The Whig Standard, Canada
Ian Elliot 16.02.2010
A former Kingston high-tech darling has announced that it is shutting
down its Kingston operation for at least the next three months.
Performance Plants Inc., a biotech startup that was often seen as the
star of the city’s emerging knowledge-based sector, announced late
Friday that it was mothballing its Kingston operation for 13 weeks and
closing a research and development facility in New York State
It cited economic reasons for the shutdown, saying that it continues
to produce scientific accomplishments but has had difficulty raising
enough money to bring those technologies to the market.
The company, which was housed in the former Norcom plant, is privately
held, not publicly traded, and said there was a limited amount of
private equity financing available in the market.
In Kingston, 29 employees are affected; the Waterloo, New York office
employed six staffers.
Company president and CEO Peter Matthewman said he hopes the company
can reopen in May with new financing.
Matthewman said a committee will be looking at alternate finance
options over the coming months and will make a recommendation to the
board of directors on which direction the company should proceed.
The company specialized in research in the area of genetically
modified crops, treating them to increase yields, enhance frost
resistance and make them less susceptible to droughts.
Get Your Gen Mo Out of My Food Yo: Part I – The spoof’s in the genetically modified pudding
It plays like a really really bad B movie, but that’s redundant. Sadly this modern day version of Attack of the Killer Tomatoes
is painfully realistic. The evil tomatoes while not as big as cars and while not overtly stalking the people of San Diego as they attempt to escape their certain pureed demise, are much more insidious – even invisible – to the consumer’s eye. And despite the fact the general American public is being spoofed, there is nothing funny about Genetically Modified Foods.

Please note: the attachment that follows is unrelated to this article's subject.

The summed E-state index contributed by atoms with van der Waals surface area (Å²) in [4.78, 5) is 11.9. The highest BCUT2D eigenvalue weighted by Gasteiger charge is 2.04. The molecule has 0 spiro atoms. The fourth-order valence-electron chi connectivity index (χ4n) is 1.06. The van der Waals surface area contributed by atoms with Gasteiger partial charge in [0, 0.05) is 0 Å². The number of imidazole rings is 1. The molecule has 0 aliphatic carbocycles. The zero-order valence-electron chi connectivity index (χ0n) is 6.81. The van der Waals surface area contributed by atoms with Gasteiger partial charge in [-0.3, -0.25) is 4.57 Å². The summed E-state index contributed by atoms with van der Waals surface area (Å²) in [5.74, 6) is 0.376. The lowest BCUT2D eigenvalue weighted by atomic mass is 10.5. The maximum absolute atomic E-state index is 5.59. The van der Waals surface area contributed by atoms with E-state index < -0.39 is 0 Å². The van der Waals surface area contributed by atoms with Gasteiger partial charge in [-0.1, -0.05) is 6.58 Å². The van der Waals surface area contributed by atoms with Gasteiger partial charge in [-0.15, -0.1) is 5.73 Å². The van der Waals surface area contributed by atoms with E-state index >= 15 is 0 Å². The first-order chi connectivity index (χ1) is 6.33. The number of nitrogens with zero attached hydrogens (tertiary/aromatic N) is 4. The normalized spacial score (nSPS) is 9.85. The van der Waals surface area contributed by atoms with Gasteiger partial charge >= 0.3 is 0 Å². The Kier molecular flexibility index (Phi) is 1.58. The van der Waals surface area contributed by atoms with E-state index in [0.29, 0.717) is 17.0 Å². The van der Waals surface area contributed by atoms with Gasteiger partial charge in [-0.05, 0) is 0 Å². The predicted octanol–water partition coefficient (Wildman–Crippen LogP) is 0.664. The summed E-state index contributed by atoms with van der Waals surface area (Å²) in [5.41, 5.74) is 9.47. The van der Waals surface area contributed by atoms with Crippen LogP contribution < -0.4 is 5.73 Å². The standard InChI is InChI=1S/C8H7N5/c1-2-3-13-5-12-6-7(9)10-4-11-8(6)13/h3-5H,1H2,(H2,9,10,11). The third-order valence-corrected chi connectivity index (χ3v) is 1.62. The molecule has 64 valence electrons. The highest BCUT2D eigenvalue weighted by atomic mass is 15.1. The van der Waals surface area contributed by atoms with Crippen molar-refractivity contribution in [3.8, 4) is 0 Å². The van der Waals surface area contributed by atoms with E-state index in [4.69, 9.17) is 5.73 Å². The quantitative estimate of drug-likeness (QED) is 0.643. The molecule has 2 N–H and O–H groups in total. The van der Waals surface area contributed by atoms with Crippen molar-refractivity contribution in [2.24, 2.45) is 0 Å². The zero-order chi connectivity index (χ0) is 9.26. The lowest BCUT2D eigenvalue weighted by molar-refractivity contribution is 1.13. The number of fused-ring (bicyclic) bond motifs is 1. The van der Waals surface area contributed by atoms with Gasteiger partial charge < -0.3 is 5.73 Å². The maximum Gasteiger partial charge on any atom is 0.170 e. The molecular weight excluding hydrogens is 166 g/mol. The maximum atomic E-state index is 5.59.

What is a GMO?
A Genetically Modified Organism (GMO) is an organism whose genetic makeup has been altered to serve another purpose. One may also see the terms GE (Genetically Engineered) and Transgenic. Take the gene of one species and put it into the gene of another. The idea of genetic modification has been around for quite a long time. For thousands and thousands of years farmers have experimented to improve the quality of their crops through a process of selection and cross-breeding. Even with nature, plants and animals selectively breed. It’s nature’s way of assuring a strong gene pool. It’s that whole survival of the fittest thing. Today, the most prolific GMOs are crop plants developed in a laboratory not on a farm. Whereas traditional breeding is between reproduction of likeorganisms, today’s bioengineers isolate genes from unlike organisms (including bacteria, viruses and animals) creating an unnatural sequence and a synthetic outcome that requires artificial assistance to reach its full potential.
Genetically Modified (GM) Foods have had their DNA changed through genetic engineering. According to Jeffrey Smith, author of the #1 GMO bestseller Seeds of Deception, and Genetic Roulette, the four major GM crops are soy, corn, cotton and canola. Smith states there are two major traits of GM foods:
about 80% are genetically engineered to not die when sprayed with herbicide and about 20% are genetically engineered to create their own pesticide. A very small percentage of crops such as zucchini, crookneck squash and Hawaiian papaya are GE to resist disease.
According to WHO, all GM crops available on the international market today have been designed using one of three basic traits:
Posted in American Politics & Food, Biotech Companies, Canadian Politics & Food, Food Security, Monsanto, World GE Politics
Tagged Ban GM crops, Biotech Companies, Food Secure, GE Foods, Genetically Modified Foods, GMO, Kenda Swartz Pepper, Transgenes, Transgenic
The Executive Summary of the IAASTD Synthesis Report states:
Biotechnology has always been on the cutting edge of change. Change is rapid, the domains involved are numerous, and there is a significant lack of transparent communication among actors. Hence assessment of modern biotechnology is lagging behind development; information can be anecdotal and contradictory, and uncertainty on benefits and harms is unavoidable. There is a wide range of perspectives on the environmental, human health and economic risks and benefits of modern biotechnology, many of which are as yet unknown.